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MAN Willi A RECORD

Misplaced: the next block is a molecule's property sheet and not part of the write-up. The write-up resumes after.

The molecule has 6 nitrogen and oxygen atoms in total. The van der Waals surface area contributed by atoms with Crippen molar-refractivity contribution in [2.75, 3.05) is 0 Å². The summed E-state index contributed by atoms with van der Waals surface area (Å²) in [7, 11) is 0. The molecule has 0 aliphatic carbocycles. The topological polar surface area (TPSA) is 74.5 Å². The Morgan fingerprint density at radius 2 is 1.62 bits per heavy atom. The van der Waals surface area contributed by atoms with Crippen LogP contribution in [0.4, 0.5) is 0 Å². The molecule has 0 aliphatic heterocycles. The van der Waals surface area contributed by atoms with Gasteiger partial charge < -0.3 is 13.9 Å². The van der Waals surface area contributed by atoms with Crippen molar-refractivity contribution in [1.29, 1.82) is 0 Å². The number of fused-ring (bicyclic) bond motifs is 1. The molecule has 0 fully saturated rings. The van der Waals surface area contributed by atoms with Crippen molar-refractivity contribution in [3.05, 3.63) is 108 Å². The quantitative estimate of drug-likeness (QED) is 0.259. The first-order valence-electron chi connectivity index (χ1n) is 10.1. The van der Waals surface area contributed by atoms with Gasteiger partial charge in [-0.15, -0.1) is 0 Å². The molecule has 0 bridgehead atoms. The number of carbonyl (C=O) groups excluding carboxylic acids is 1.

NOW BATTLING FOR THE BOERS IN SOUTH AFRICA. A WEST POINT GRADUATE Popular at the Academy and also in the rmy Afterward —Married Rich, Has Domestic Trouble and is now Heard of With the Burghers. Joe Y. F. Blake is an adventurous Irish-American who is with the boers and at one time he was in the United States army. Officers who graduated in the West Point class of 'BO remem ber Blake as a daredevil, and he was familiarly known in the United States army as "Give a Damn” Blake. Al though not more than 42 years old, Blake has had a romantic career, dat ing from his first night in New York, when he was nearly killed by gas; during his four years at West Point, where it is alleged that he partici pated in the mystery surrounding the clipping of a colored cadet’s ears— Cadet Whittaker—down to his latest adventures in south Africa. An old friend of Blake, in recalling some of the incidents of the latter’s career, said: “I never knew a better specimen of physical culture. He was one inch more than bfx feet tall and mag nificently proportioned, not carrying an ounce of superfluous flesh, and COLONEL JOHN Y. F. ELA KB. was a natural born athlete. His striking appearance, genial manners and ready wit mde him most com panionable among men. Besides, he was a great favorite with the ladies — not what you would vulgarly call a masher, but a brave, gallant, polished gentleman, who had the happy fac ulty of saying and doing the right thing at an opportune moment with an unconscious and unaffected air that was irresistible. He could give and take a joke bet ter than the ordinary man, and many of his best stories are told on him self. He amused a company of jovial associates by relating his first expe ence in New York city when he came east to take his examination for ad mission to West Point. He received his designation from Kansas City, having been born in the rural dis tricts of Missouri. He left home ac companed by admonitions to look out for bunko steerers and confidence men and was particularly cautioned not to blow out the gas. “As he tells it, his first night in New York came very near being his last. He retired late. The follow ing morning the clerk, becoming alarmed at his nonappearance, sent a servant to ascertain what had become of him. His door was found locked, and there was a strong smell of escap ing gas. The door was forced open, and young Blake was found in an al most exhausted condition. His friends insisted that he blew out the gas, and he let it go at that. “He had no difficulty in passing the examination and entered West Point Sept. 1, 1876. He graduated four years later and was assigned to duty with the sixth cavalry in Arizona. While at the academy he was the ringleader in all the fun and frivolity indulged in by the cadets. He was probably the most popular member of his class. It is said that he was the ringleader in the sensational incident attending the alleged clipping of Cadet Whittaker’s ears There has always been more or less mystery surrounding the affair of Cadet Whittaker. It is even said that Blake actually performed the ear clipping, but this is not vouched for. “While with his regiment in Arizona he was a constant source of merri ment for his associates, and he helped to brighten up camp life at that far away station to an extent well re membered by the officers of the sixth. His feats of horsemanship often astonished e*en the cowboys in the west, and ‘Give a Damn’ Blake is to this day often referred to as ‘the test horseman that ever sat in a gov ernment saddle.’ In October, 1887, he was promoted to the rank of first lieutenant. “Two years later he resigned and tarried one of the richest belles oi Grand Rapids, Mien., whom he met at Fort I eavenworth. After leaving the service he took up his residence in Grand Rapids and engaged in the railroad business. He was as pop ular in business circles and society in Grand Rapids as he was in the army. Prosperty in business and popularity in society were more easily attained by Blake than domestic tranquility. A few years later his friends heard, to | their dismay, that a shadow had fall ien over the magnificent household of their once jolly companion and class- I mate. He separated from his wife and left Grand ftapids for parts un j known. "Possessed of an independent nat ure, accompanied by a certain amount of pride which would naturally be I found in a man of his nature, he de -1 eided to part from all associations in Grand Rapids. About six years ago • some of the friends of his youth heard ! from him in south Africa, whither he | drifted soon after shaking the dust of I Grand Rapids from his feet. NORTH POLE EXPLORERS LOST. End of Search for Three Missing Men of Italian Expedition. The pa.’ty which the duke of the Abruzzi sent to Franz Josef Land in March last to search for the three missing men who were lost on one of his sledging expeditions last year has returned to Sandefiord, Norway. The expedition brings no news of the lost explorers, and the conclusion Is inevitable that the unfortunate men on their journey over the sea ice back to the Duke’s headquarters lost their way and perished of their privations. In the sledging season of 1900 the duke of the Abruzzi sent two ex peditions north to find the northern limit of Franz Josef Land and to travel as far north toward the pole as possible. Both started from the vessel Stella Po'.are, when she was frozen in the ice in latitude 81 degrees 65 minutes. The first expedition was a failure owing to the frightful cold, the temperature falling to an unusual ly low point. The party returned to the ship late in February. On March 11 a fresh attempt was made. Ten men and many dogs started northward. The cold was still bitter, the mercury sometimes falling to fifty-eight degrees below' zero. The traveling was difficult, for the ice was very rough w'herever it was not covered by heavy snow. In ten days Captain Cagni and his men had made only forty-three and a half miles from the ship. It was now evident that if a long journey was made the party must be reduced in size, as the provisions would not suffice for ten men; so Lieutenant F. Querinl, the helmsman, H. Stckken, and the Alpine guide, F. Ollier, were instructed to return to the ship. Nothing was heard from them after they started on the return I journey. Ten days later Captain I Cagni decided to reduce still further j his party and sent back three more men, who safely reached the Stella Polare and were much surprised to learn that their comrades had not ar rived. Meanwhile Captain Cagni with two Alpine guides and one seaman pushed his way to the noth, passed Nansen’s furthest, and on April touched 86 degrees 33 minutes latitude, the nearest approach yet made to the pole. Here they determined to turn back, as their lives w'ould be im perilled if they tried to advance furthtr with their slender supply of food. They reached the ship on June 23, with two sledges and seven dogs. From the force remaining at the ship the duke of the Abruzzi had sent out search parties in all directions. No trace was found, but the supplies of food were left at places w'hich it was thought the lost men might reach, and soon after the expedition had re turned home its leader began prepara tions for sending out the search ex pedition that has just returned from its fruitless mission. The whaling vessel Capella was chartered and put in command of Captain Stokken, father of the miss ing helmsman. If the men were still alive there could be no doubt that they would make their way to the south coast, where they would be sure to meet their rescuers. The ielief party made a careful search of the entire south coast, but. not a trace could they find of the lost men. Every hope was finally aban doned, and the prow of the Capella was turned homeward after a stone monument had been reared at Cape Flora to the memory of three mor victims of the ice sfa. TREED BY A MOOSE. Capt. John Claflin of Beverly, Mass., Tells How It Happened. “Capt. John H. Claflin, a Beverly sportsman, just home from a trip into the big game regions of Maine, no longer scoffs at stories of moose tree ing hunters, for he knows they do and the knowledge comes by actual experience,” says the Boston Herald. Here is his own story. "We had been in camp about a week when our guide brought us a story that a big moose w-as tracking In the burn'd regions about the camp. I said noth ing to the party about my Intentions but that night resolved that I would capture that big moose, and capture him single handed. “The next morning.l left camp early There was over two feet of snow on the ground, and traveling through the woods with the windfalls hidden by the snow on the track of a phantom moose was no easy task. "Toward noon I found tracks of the big fellow, and the prints soon con vinced me that our guide was right when he said the moose was a large ’un. I followed those tracks for two I hours, and finally I struck an old wood road, and there, 200 yards In front of | me, was my quarry, and a real mon arch of the forest he was, too His head was high In the air. his nose pointed, his ear 9 on the alert, and so | still was he that I feared he had scented me. But luckily the wind was right, and the prize stalked ou his way unaware of my presence. “I worked up carefully behind him but I could not seem to get a shot at a vital point. Finally 1 gate up try ing, and lev led my 26 Winchester at his hind shoulders. 1 pumped three shots at him as rapidly as 1 could work the lever. I saw that he was uot hurt He turned and saw me as i was ready to fire again. Almost instantly, it seemed, he was driving for me, head down, and with his big horns sweeping close to the snow. “I saw I had to do something. 1 dropped my rifle and swung on to th branch of the nearest tree. I had just time to swing myself up before the maddened animal was under my perch He made furious efforts to buck tie tree. He pawed away the snow i-.f front of it, all the time keeping up a terrible snorting. At times I thought he would tear the tree down. “For three hours, or it seemed that long to me, he kept guard under that tree, while I was praying that he would go away and let me go back to camp. Finally he got tired of waiting, and, with one fierce bellow, he left me. After waiting a while, to be sure he would not come back, 1 jumped down took out my watch, and as near as 1 could figure, I had been three-quarters of an hour in the tree, but that 46 minutes seemed a big part of a life time to me. “I picked up my rifle, started for camp, and got in just before darkness began to fall. I had little to say that night about my trip into the -woods and if I had told my story I doubt if some of the party would have believed me. “If anyboy tells you that a moose will not turn on a man, you can tell him that he is mistaken, for I hav> been up against him, and know that he will.” THEY DRESSED THE PICTURE. How Some Nuns Hung a Worldly Painting on Their Refectory. An English woman who has just re turned from Palestine, brings home a laughable account of the skill of some of the eastern nuns in dressing up a picture. Hanging in the refectory of their convent at Bethlehem was a copy of the well known painting of the late empress of Austria, representing her in full court dress. The picture had a decoration which the nuns explained as follows: “Yes, the shoulders! You see, madam, when her majesty sent us her portrait from Vienna after her visit to Palestine and her stay in our humble home, we were overwhelmed with joy. Our first thought was to hang it in our chapel. But then the gay dress! Then we decided to dec orate our refectory with it, and so we did, only we could uot have con stantly before our eyes those bare shoulders and that bust half uncov ered. We were in sore embarrass ment, when happily our lady super ior, who is a very clever woman, came to our rescue. She took a pair of scissors and a piece of white paper, and cut out, as you see, a well fitting guimpe, which she fixed on the bare place by a few pins, so small indeed that the holes they make in the can vas are of no consequence at all.” A QUEER HOSPITAL. There’s a hospital down on Absurdity Square, Where the queerest of patients arc tended with care. When I made them a visit I saw in a crib A little Umbrella who had broken hie rib. And then I observed in the very nexi bed A bright little Pin who had bumped his poor head. They said anew cure they'd decided to try On an old Needle, totally blind in one eye. I was much intersted, and soon I espied A Shoe who complained of a stitch in her side. And a sad-loking patient who seemed in the dumps Wa6 a Clock, with a swell face bo cause of the mumps. Then I tried very hard, though I feai ’twas in vain To comfort a window who har a bad pane. And 1 paused just a moment to cheer! ly speak With a pale Cup of Tea who was awfully weak. As I took my departure I met on the stair Anew patient, whom they were handling with care, A victim perhaps of some terrible wreck — 'Twas a Squash who had fatally broken his neck. —Carolyn Wells. A Detroit man deals in second-hand railroads. His transactions are chiefly in logging railroads, although he does a nice business with a large number of narrow gauge railroad and wttti many of the shorter standard-gauge lines which, while branching off from trunk lines, are operated by local companies. These lines buy a loco motive, a passenger coach or a half | dozen or so freight cars Just as re quirements dictate, and are always jon the lookout for the second-hand man’s catalog and bargain offers. GIRL OF THE RED MOUTH. ! Girl of the red mouth. Love me! Love me! ! Girl of the red mouth. ! Love me! ‘Tis by its curve. I know, ; Love fashiouet his bow. And bends It —ah. even so! j Oh. girl of the led mouth, love me! ; Girl of the blue eye. | Love me! Love me! 1 Girl of the dew eye, | Love me! ; Worlds bang for lamps on high; And thought’s world lives in thy Lustrous and tender eye— Oh, girl of the blue eye, love me! Girl of the swan's neck. Love me! Love me! Girl of the swan's neck. Love me! Asa marble Greek doth grow To his steed’s back of snow, Thy white necks sits thy shoulder so— Oh. girl of the swan's neck, love me! Girl of the low voice. Love me! Love me! Girl of the sweet voice, Lovo me! Like the echo of a bell— Like the bubbling of a well— Sweeter! Love within doth dwell, Oh, girl of the low voice, love me! —Martin McDermott. Short Stor? of the ©a? THE HEIRESS OF NORTHWOOD. “Jemima Anne Hayward! Great Caesar! What a name!” “Now, Frank, I will have none of your confounded nonsense. I suppose you want your wife to be a Daisy, or a Primrose, or a Lily—a pretty wax doll, with flaxen curls and blue eyes, like the heroine of a penny novelette.” And Col. Beresford smiled sarcastically as his eyes rested on the handsome face of his son. “You are very much mistaken, father,” replied the young man, as he turned from the window from which he had been gazing with admiration on the fair scene which even winter could not succeed in robbing of its charm. "I assure you I have no such ideal as you describe. But don't you admit that it is most unreasonable to have my future wife chosen for me without either consulting my wishes or those of the lady herself? You know we have never even seen each other.” “Fiddlesticks!” growled the colonel, “that’s all sentimental rubbish. Re member that Oakfleld Park is heavily mortgaged and we shall be beggars if you throw away the chance of this brilliant marriage for the sake of your ridiculous sentiment. Why, there are hundreds of fellows in your position who would envy you the prospect of marrying the heiress of Northwood manor.” “Besides,” he added, in a more con ciliating tone, “you will have plenty of opportunity of seeing her. Lady Westborough, her chaperone, has in vited you to spend some time at North wood for the purpose of making the young lady’s acquaintance. Her com ing of age will be celebrated in about a month, and your engagement will have to be announced at the Hall which will be given on that occasion. Before Sir Philip's death he made all these arrangements, although his daughter was then only six or seven years old. The poor fellow had once been under a great obligation to me, and he thought this was the best method of repaying it.” “I wish he had chosen some other way of showing his gratitude. How ever, I have no objection to becoming acquainted with the heiress, but no power on earth will compel me to mar ry her!” and a loud bang of the library door prevented all further remon strance fom the colonel. Three weeks later. The soft strains of the Intermezzo to "Cavilleria Rusticana” were re sounding through the richly furnished drawing-ioom of Northwood Manor, and as the last chord of Mascagni’s beautiful composition subsided the musician rose from her seat'and was about to leave the room. “Play that again, Miss Granville. Please do,” pleaded a young man, lay ing aside the Look in which he had tried In vain to feel interested, and advancing toward the piano. “That seems to be a particular favorite of yours, Mr. Boresford, but I’m afraid I cannot wait to play it over again—Lady Wes thorough will be wondering what has become of me. You must remember,” she said, as she turned to collect some scattered pieces of music, "you must remember that I am a dependent in this house I am only Miss Hayward’s companion. Con sequently, I cannot afford to spend all my spare moments at the piano, how ever much I should like It.” “I can’t bear to hear you talk In that way.’’ he exclaimed passionately. "O, I’m not making any com plaint,” she replied quickly, pretend ing not to notice the unmistakable tenderness in his tone. “I am treated very well—almost like one of the family, and I am quite content. But, indeed, I must go now and look after Miss Hayward. She is laid up with a bad headache, and ” "Oh. bother Miss Hayward!” he mut tered impatiently. "Why are you al ways reminding me of her existence?" “You ought not to speak so dis respectfully of your future wife,” and there was the faintest suspicion of raillery in her voice. “My future wife,” he echoed. “She is not my future wife. I will never marry the heiress of Northwood.” The corners of the girl s moulh twitched slightly, and there was a mischievous sparkle in her dark eyes. “You are very foolish.” she said. ”to allow a silly prejudice to spoil your prospects in life—great heiresses are not to be met with every day. Of course ‘Jemima Anne’ is not exactly a pretty name, but that is no fault of i hers. After all ” “But it's her name—it's herself,” he interrupted, irritably. “1 never met any one I disliked so much. “Oh!” she exclaimed, "I thought it was only her name you objected to," and she carelessly plucked off the petals of a flower which was fastened at her belt. “But, Miss Granville—Violet,” and he pressed the hand which rested on the piano, “surely you know—you must know that I love you.” “Hush! You forget who I am. Don't be so foolish as to dream of marrying a penniless girl. Remember Miss Hayward will be of age tomor row, and she will then have complete control over an immense fortune—a fortune which will be more than suf ficient to enable you to fulfill your loftiest ambitions.” “Violet, darling, I beg you not to mention her name to me again. It is quite impossible that she cculd ever be my wife. What do I care for her wealth or her possessions. One word from you would make me a thousand times happier than all the riches in the world. “Don’t make rash promises, you silly boy. Of course you will marry Miss Hayward, and I shall be one of the first to congratulate you on your engagement.” “If you care so very little,” he said, bitterly, “at least do not mock my feelings. I assure you I cannot marry Miss Hayward, and I Intend writing to my father this very evening to ac quaint him of the fact.” “Promise me," she said, earnestly, "that you will not write to Col. Beres ford for two or thlee days more. “Of course, since you wish it, I can not refuse, but do not imagine for one single moment that there is the slight est chance I shall ever change my mind.” * * * * * * * * Frank Beresford was seated before his bedroom tire, gazing vacantly into the bright flames, and indulging In the bitterest and most gloomy thoughts. He was to leave Northwood Manor the next morning, but where to turn his steps he knew not. He dare not go back to Oakfleld Park and meet his father, whose dearest hopes he had bo keenly disappointed by refusing to marry the heiress; and yet—oh! bit terest thought of all!—the woman for whose sake he was willing to sacrifice everything, treated him with cold in difference. The young man’s serious reflections were suddenly interrupted by a knock at the bedroom door, and the butler announced Miss Hayward wish ed to speak to him for a few minutes in the library. By no means relishing the Idea of a tete-a-tete with the mis tress of Northwood in his present frame of mind, he slowly made his way downstairs. When he opened the library door a radiant figure, sparkling with diamonds, advanced to meet him "Violet, dearest,” he exclaimed, Im pulsively, “this is indeed a pleasant surprise/ I expected to see Miss Hayward here, but I suppose there was some mistake.” “There was no mistake,” she re plied, and there was an amused look in her beautiful dark eyes. “I am the woman whom you so often de clared you hatod, whose very name was the subject of your ridicule, and whose hand and fortune you spurned with contempt—ln one word, I am Jemima —Anne —Hayward," and she pronounced each syllable slowly and distinctly. “What? You!” he exclaimed in credulously. "Then who Is the lady whom I have always believed to be the heiress?” “She Is my companion, Violet Granville—we simply exchanged places. Forgive the deception, Frank —lt was only a little trirk of mine. You see”—and there was a ring of triumph in her voice—”l was deter mined that my husband should love m< for myself, not for my money.” "Darling, can it be really true?” and he drew her tenderly toward him. "Did I not tell you that I should be the first to congratulate you on your engagement to Miss Hayward?" and she laughed gayly. “You little minx! Who would Im agine you could ever deceive me so cruelly! But you must let me call you Violet. It has become so familial now that I could scarcely change it.” “Oh, you may call me anything you like,” she answered, her face beaming with love and happiness, “for after all dearest, what’s in a name?”—Woman’s Life. Still a Good Chance. "Do you think there is any hope?” asked the disconsolate lover. "Hope!” repeated his wise sister. "Of course there Is." "But she told me,” persisted the disconsolate lover, "that she never wanted to see my face again when we had our last quarrel." “She didn’t mean It,” asserted the wise sister. “I know she didn’t mean it. When I was there today your pho tograph still stood on her dresser. Un til that disappears there is no reason to despair." LINES TO A DESK. No critic in fb country ! Would call thee picturesque; Sure, there must be—dim veiled from me, A devil of the desk! Right there were Jones poem* tossed— Right there were Jones’ poems lost! And then—that cozy corner, W r ith manuscripts content, Held Laura's songs in rhyming throngs. But—la>rd knows they went! The bishop’s sermon, too. was there; And now it’s hiding—Heaven knows where! Was ever such a mixture? Stories in the chapters grand. And springtime odes in flowery load 8— P.nre lyiics of the land! Pri ons of pens nt>t picturesque— Worlds of confusion in a desk! —Atlanta Constitution Facts and Figures. Asiatic Turkey is to be rescued from semi-barbaiianism by the con struction of $14,000,000 worth of rail roads. one of which will run through the Euphrates valley from end to end. The new roads will follow the old caravan routes and they will touch all the principal cities and towns of hible lands. Only two-thirds of the area of the lot can be covered In- Stockholm, ex cept on street corners, where three fourths is allowed. The remainder of the lot must be reserved for courts, for light and ventilation. All chim ney lines must be twelve or fifteen inches, and must be swept once a month from October to April by official chimney sweepers. In no other country in the world is the cigar so popular as in Germany, so much so that It Is impossible to raise enough tobaceo in the empire to supply the domestic demand. year Germany imported nearly $22,- 000,000 worth of tobacco, a little more than a third of It coming from the United States. The use of the cigar ette is rapidly spreading in Germany. Last year 386 tons of cigarettes were consumed at least five times as many as were needed ten years ago. At the present time there are seven self-propelling tire engines in the coun try. Those In the Boston department have been in Rervice since 1897. and have proved of great value. Each weigh nearly nine tons, hut are easier •o handle than those drawn by horses. They answer second alarms, and are nu* better hill-climbers than the horse engines. The largest size en gines throw an average of 870 gallons a minute, about twice the amount of of water thrown by the average horse engines. The faculty of the university of Vir ginia. upon the suggestion of the alumni residing in St. Louis, will rec ommend to the state legislature the erection of a state building at the world’s fair that shall he a reproduc tion of the Montieello mansion of Thomas Jefferson. The faculty will also ask the 5,000 alumni of the uni versity for funds to erect a world’s fair building modeled after the ro tunda of the university, to be a per manent museum and hail of fame, and to contain a marble statue of Jefferson As is well known, certain species of snail form a favorite dish with French gommets, and the cultivation of these land mollscn Is conducted on a large scale in the outlying suburbs of Paris particularly in the department of Aube, where there are large snail gar dens, with plantations of thyme, mint parsley and chervil for the animals to feed on. When a Frenchman takes snails wild he leaves them. If prudent a few days to digest their last men' for there is a current belief that they may bo dangerous if they have recent 'y fed on poisonous plants. A Willing Martyr. School teachers sometimes ask their pupils queer questions If one may believe a story told by the young est member of th< Wtthlngton family Hlr, mother one morn lug discovered a shortage In her supply of pies, baked the day before, and her sus picions fell upon Johnny. "Johnny,” she said, "do you know what became of that cherry pie that, was on the second shelf In the pantry?” “Yes, ma'am,” he replied, “I ate it. Hut 1 had to.” "You had to!” exclaimed his astonished mother. "What do you mean, child?" "The teacher asked yesterday If any of us could tell her how many stones there are in a cherry pie, and I couldn't find out without eating the whole pie, could I? There’s Just a hundred and forty-two.”—Youth’s Companion. Old-Time Jersey. Ft. Elmer Clement, of North Sixth strer t, Camden, Is the possessor of one of the oldest maps of New Jersey made from a survey of 179. It shows Burlington county as running from the Delaware river to the Atlantic oeeau. and shows no seacoast town between Deed*, near IJttle Egg Harbor bay and Cape May F'oint. Burlington Is spelled Hirdllngton, and Bordentown called Boordenstown. It Is quaint In appearance as compared with modern maps. The state was divided Into thir teen counties. Generally speaking, it Is an Interesting relic of ancient times and prised very highly by the owner who keeps It In prime condition, not withstanding Its seniority in years.— Newark News.